How to select a ‘CBT-I Provider’

Summary

Many people with different specialties - even computer programs - provide Cognitive Behavior Therapy for Insomnia (CBT-I). It's not easy to find the right provider and to prevent wasting time, money, and effort on the wrong one.

This CBT-I Directory offers a growing number of profiles of therapists who list themselves as CBT-I providers. As well, we suggest videos (developed by specialists) that actually show CBT-I best practices and explain the basics about Insomnia so that you're armed with the necessary knowledge to make your best treatment choices.

(1) Know the basics

Understand the basics about sleep, insomnia, medications and behavior therapy. The below 2 videos, interviews with sleep specialists associated with the University of California, can provide you the foundation you need to feel knowledgeable enough to seek treatment.

 

 

(2) Know what CBT-I should look like

This video, produced CBT-I specialists, realistically explains (and shows) the most essential parts of what to expect in CBT-I treatment.

 

 

(3) What to ask a CBT-I Provider

Now that you’re more familiar with the basics about sleep problems and possible treatments, you’re ready to look for help. If you don’t want to try using self help first (like trying a CBT-I App), your next step is to find a CBT-I provider.

A very small group of providers are ‘board certified’ in behavioral sleep medicine. They have ‘CBSM’ after their names. However, there are many excellent CBT-I providers who are not certified. In addition, if you select someone who is undergoing formal CBT-I training – and they record your sessions – you will have the added benefit of getting help from their supervisor as well.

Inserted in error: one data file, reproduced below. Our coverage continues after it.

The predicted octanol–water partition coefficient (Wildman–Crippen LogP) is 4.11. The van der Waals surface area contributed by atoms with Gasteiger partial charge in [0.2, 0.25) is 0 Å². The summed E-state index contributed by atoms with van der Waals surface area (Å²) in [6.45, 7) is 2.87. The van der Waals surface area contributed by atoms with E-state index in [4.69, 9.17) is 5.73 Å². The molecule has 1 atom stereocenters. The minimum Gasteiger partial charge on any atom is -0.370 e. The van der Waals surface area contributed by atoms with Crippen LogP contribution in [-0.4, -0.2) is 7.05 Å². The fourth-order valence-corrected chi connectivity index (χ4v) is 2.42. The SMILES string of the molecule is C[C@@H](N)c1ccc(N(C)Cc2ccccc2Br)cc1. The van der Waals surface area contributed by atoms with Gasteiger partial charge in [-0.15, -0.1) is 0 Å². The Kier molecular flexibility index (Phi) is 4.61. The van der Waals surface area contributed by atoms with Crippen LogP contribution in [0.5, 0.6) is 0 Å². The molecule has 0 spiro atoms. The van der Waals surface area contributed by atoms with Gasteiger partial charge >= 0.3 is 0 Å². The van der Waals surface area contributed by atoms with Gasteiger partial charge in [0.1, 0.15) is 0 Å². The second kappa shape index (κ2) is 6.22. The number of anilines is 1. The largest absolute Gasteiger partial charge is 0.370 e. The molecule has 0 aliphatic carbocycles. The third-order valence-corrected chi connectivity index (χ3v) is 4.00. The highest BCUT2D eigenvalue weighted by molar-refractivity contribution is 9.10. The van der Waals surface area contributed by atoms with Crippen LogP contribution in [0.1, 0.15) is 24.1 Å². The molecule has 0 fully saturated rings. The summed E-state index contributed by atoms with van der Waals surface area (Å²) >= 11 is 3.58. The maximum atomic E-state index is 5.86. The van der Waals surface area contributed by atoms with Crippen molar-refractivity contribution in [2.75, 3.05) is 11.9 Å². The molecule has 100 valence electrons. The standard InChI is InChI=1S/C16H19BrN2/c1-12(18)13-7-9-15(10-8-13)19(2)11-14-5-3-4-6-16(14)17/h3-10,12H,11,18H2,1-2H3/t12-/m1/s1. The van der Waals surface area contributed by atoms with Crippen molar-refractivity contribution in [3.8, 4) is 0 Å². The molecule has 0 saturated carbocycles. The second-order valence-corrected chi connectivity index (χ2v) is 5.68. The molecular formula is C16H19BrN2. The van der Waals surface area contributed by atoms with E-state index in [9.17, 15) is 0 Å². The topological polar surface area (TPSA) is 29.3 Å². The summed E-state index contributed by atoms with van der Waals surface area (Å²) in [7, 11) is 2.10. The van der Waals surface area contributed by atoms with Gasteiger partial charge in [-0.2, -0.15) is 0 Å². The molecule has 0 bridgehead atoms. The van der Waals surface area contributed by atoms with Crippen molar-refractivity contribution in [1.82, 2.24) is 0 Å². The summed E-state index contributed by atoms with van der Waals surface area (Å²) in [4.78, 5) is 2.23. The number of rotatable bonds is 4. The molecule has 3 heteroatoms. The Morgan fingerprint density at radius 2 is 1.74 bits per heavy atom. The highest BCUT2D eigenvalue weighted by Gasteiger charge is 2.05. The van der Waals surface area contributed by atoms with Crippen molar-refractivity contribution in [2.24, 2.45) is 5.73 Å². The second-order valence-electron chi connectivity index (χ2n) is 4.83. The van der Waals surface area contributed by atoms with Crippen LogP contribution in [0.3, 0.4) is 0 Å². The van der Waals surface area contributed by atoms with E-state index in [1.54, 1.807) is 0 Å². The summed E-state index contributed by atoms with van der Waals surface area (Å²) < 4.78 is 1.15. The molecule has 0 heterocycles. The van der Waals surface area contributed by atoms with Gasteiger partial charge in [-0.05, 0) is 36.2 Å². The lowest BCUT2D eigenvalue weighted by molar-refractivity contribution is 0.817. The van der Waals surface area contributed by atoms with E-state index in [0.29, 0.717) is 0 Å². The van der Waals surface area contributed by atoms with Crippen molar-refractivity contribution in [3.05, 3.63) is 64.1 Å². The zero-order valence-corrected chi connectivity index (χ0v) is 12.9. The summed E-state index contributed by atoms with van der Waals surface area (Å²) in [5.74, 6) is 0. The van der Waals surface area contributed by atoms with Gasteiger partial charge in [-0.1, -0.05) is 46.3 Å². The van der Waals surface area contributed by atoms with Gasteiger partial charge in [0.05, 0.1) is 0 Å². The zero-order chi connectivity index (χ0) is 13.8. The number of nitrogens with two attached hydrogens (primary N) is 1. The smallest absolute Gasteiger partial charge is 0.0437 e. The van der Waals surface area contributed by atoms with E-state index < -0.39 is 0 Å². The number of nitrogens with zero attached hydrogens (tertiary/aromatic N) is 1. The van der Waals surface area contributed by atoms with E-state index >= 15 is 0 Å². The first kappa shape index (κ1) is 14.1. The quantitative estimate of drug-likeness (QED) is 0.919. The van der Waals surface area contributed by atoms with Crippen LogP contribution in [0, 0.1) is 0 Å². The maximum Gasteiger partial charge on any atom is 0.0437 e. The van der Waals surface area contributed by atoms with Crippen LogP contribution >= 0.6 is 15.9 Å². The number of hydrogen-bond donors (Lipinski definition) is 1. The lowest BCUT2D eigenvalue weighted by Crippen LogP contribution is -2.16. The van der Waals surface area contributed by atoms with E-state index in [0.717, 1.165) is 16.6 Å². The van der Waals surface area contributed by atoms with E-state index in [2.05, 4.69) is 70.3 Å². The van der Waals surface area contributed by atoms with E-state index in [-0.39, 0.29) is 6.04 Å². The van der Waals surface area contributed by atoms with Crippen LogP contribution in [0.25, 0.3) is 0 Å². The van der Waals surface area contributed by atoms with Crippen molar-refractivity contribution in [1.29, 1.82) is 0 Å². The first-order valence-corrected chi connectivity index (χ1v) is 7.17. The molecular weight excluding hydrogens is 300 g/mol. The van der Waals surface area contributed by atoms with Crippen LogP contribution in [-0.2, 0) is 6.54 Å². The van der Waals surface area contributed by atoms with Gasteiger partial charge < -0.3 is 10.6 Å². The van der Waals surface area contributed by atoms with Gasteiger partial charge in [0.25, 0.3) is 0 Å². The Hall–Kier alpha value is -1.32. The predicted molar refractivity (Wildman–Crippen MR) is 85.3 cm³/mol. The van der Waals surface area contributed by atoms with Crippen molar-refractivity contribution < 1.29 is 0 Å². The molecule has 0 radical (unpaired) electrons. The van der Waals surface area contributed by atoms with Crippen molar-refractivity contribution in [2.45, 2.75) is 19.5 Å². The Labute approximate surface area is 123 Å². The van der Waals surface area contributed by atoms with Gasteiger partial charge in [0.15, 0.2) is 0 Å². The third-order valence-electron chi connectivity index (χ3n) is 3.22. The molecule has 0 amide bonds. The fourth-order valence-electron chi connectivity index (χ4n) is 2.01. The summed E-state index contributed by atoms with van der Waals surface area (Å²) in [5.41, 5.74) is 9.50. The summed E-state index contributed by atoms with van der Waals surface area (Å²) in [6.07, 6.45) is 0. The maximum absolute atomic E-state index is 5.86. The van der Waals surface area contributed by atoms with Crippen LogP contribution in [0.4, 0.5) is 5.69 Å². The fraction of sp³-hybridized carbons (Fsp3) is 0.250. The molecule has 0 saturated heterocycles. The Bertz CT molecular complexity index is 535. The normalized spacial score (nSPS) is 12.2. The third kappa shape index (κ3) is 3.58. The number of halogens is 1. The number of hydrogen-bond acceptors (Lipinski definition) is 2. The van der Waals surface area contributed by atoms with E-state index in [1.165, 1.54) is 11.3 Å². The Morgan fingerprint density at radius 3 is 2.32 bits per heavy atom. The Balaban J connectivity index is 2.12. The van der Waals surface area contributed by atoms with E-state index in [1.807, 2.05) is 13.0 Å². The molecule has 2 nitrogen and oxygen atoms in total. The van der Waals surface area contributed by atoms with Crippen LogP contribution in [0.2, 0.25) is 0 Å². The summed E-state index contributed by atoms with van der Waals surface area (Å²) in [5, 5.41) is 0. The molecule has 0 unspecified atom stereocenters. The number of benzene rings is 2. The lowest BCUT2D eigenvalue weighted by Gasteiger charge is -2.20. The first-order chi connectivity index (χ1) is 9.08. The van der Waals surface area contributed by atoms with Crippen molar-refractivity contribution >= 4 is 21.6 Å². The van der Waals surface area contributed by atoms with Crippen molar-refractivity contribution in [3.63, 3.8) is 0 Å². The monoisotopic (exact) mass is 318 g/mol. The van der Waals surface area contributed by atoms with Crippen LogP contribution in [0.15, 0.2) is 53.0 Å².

Here are suggested questions to ask (before the initial consult) when selecting a CBT-I provider:

  1. How much formal CBT-I training do you have?  (The best training involves having supervised cases, using audio or videotaped sessions. More commonly, providers get continuing education credits, measured in hours. Generally, more hours are better. Three to six hours is quite low; 30+ hours is best.)
  2. How many patients have you used CBT-I with?  (roughly 5 – 10+ complete cases)
  3. Will you be able to inform me if I may need treatment for other sleep related problems (like Circadian problems, Sleep Apnea, or Restless Legs)?  (Yes)
  4. About how many sessions will this take?  (about 4 – 7)
  5. Will we use sleep diaries, sleep restriction, stimulus control, cognitive restructuring?  (Yes, depending on the nature of your particular insomnia issues.)

 

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